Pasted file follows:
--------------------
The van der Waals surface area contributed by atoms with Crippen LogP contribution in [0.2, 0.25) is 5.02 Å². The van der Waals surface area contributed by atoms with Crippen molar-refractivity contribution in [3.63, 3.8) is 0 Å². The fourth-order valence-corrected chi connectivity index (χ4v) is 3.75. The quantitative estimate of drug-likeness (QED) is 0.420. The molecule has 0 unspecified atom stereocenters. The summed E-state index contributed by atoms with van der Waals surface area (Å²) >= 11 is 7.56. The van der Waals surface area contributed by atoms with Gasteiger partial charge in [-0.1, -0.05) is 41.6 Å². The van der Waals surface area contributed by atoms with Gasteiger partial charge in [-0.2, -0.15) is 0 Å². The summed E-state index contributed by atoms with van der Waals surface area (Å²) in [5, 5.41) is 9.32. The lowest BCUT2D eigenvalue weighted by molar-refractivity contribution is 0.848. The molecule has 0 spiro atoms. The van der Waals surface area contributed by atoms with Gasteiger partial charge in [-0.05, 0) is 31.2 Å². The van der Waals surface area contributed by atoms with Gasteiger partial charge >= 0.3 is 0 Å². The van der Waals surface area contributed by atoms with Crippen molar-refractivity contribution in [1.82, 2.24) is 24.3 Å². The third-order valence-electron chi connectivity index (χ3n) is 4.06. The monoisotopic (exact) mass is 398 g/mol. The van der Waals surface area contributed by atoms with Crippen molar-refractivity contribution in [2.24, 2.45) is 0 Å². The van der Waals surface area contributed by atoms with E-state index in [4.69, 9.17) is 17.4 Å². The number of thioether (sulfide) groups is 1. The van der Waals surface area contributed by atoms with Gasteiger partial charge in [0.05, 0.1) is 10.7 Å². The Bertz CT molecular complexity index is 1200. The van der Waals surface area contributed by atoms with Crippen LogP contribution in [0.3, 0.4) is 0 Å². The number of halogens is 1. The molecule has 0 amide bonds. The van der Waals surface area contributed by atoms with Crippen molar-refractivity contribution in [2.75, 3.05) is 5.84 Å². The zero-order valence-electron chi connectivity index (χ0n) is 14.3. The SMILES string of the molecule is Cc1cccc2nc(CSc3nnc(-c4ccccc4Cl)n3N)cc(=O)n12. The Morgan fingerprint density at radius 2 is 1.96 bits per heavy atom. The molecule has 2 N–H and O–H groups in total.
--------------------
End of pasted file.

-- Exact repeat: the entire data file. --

The van der Waals surface area contributed by atoms with Crippen LogP contribution in [0.2, 0.25) is 5.02 Å². The van der Waals surface area contributed by atoms with Crippen molar-refractivity contribution in [3.63, 3.8) is 0 Å². The fourth-order valence-corrected chi connectivity index (χ4v) is 3.75. The quantitative estimate of drug-likeness (QED) is 0.420. The molecule has 0 unspecified atom stereocenters. The summed E-state index contributed by atoms with van der Waals surface area (Å²) >= 11 is 7.56. The van der Waals surface area contributed by atoms with Gasteiger partial charge in [-0.1, -0.05) is 41.6 Å². The van der Waals surface area contributed by atoms with Gasteiger partial charge in [-0.2, -0.15) is 0 Å². The summed E-state index contributed by atoms with van der Waals surface area (Å²) in [5, 5.41) is 9.32. The lowest BCUT2D eigenvalue weighted by molar-refractivity contribution is 0.848. The molecule has 0 spiro atoms. The van der Waals surface area contributed by atoms with Gasteiger partial charge in [-0.05, 0) is 31.2 Å². The van der Waals surface area contributed by atoms with Gasteiger partial charge >= 0.3 is 0 Å². The van der Waals surface area contributed by atoms with Crippen molar-refractivity contribution in [1.82, 2.24) is 24.3 Å². The third-order valence-electron chi connectivity index (χ3n) is 4.06. The monoisotopic (exact) mass is 398 g/mol. The van der Waals surface area contributed by atoms with Crippen molar-refractivity contribution in [2.24, 2.45) is 0 Å². The van der Waals surface area contributed by atoms with E-state index in [4.69, 9.17) is 17.4 Å². The number of thioether (sulfide) groups is 1. The van der Waals surface area contributed by atoms with Gasteiger partial charge in [0.05, 0.1) is 10.7 Å². The Bertz CT molecular complexity index is 1200. The van der Waals surface area contributed by atoms with Crippen LogP contribution in [0.3, 0.4) is 0 Å². The number of halogens is 1. The molecule has 0 amide bonds. The van der Waals surface area contributed by atoms with Crippen molar-refractivity contribution in [2.75, 3.05) is 5.84 Å². The zero-order valence-electron chi connectivity index (χ0n) is 14.3. The SMILES string of the molecule is Cc1cccc2nc(CSc3nnc(-c4ccccc4Cl)n3N)cc(=O)n12. The Morgan fingerprint density at radius 2 is 1.96 bits per heavy atom. The molecule has 2 N–H and O–H groups in total.